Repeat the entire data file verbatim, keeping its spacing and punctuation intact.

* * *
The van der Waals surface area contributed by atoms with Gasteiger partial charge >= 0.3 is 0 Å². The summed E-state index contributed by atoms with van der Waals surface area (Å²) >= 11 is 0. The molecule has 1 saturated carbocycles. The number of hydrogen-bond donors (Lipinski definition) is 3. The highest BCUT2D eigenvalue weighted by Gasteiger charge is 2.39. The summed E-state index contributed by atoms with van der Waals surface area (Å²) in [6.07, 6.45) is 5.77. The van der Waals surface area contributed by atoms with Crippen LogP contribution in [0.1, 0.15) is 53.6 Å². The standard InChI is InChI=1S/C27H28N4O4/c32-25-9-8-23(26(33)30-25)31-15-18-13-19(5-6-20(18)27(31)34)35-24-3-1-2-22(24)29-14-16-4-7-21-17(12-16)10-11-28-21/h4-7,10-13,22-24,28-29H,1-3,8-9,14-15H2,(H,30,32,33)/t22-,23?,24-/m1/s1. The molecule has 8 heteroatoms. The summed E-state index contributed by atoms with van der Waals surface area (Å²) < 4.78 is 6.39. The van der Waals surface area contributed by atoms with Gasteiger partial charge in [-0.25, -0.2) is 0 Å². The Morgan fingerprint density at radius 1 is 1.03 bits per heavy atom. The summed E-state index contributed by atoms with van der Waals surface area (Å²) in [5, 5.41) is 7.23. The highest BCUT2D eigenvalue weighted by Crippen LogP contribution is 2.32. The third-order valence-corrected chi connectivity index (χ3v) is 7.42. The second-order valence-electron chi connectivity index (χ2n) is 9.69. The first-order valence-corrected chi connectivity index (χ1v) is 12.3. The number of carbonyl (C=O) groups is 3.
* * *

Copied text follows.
The van der Waals surface area contributed by atoms with Gasteiger partial charge >= 0.3 is 0 Å². The summed E-state index contributed by atoms with van der Waals surface area (Å²) >= 11 is 0. The molecule has 1 saturated carbocycles. The number of hydrogen-bond donors (Lipinski definition) is 3. The highest BCUT2D eigenvalue weighted by Gasteiger charge is 2.39. The summed E-state index contributed by atoms with van der Waals surface area (Å²) in [6.07, 6.45) is 5.77. The van der Waals surface area contributed by atoms with Crippen LogP contribution in [0.1, 0.15) is 53.6 Å². The standard InChI is InChI=1S/C27H28N4O4/c32-25-9-8-23(26(33)30-25)31-15-18-13-19(5-6-20(18)27(31)34)35-24-3-1-2-22(24)29-14-16-4-7-21-17(12-16)10-11-28-21/h4-7,10-13,22-24,28-29H,1-3,8-9,14-15H2,(H,30,32,33)/t22-,23?,24-/m1/s1. The molecule has 8 heteroatoms. The summed E-state index contributed by atoms with van der Waals surface area (Å²) < 4.78 is 6.39. The van der Waals surface area contributed by atoms with Gasteiger partial charge in [-0.25, -0.2) is 0 Å². The Morgan fingerprint density at radius 1 is 1.03 bits per heavy atom. The summed E-state index contributed by atoms with van der Waals surface area (Å²) in [5, 5.41) is 7.23. The highest BCUT2D eigenvalue weighted by Crippen LogP contribution is 2.32. The third-order valence-corrected chi connectivity index (χ3v) is 7.42. The second-order valence-electron chi connectivity index (χ2n) is 9.69. The first-order valence-corrected chi connectivity index (χ1v) is 12.3. The number of carbonyl (C=O) groups is 3.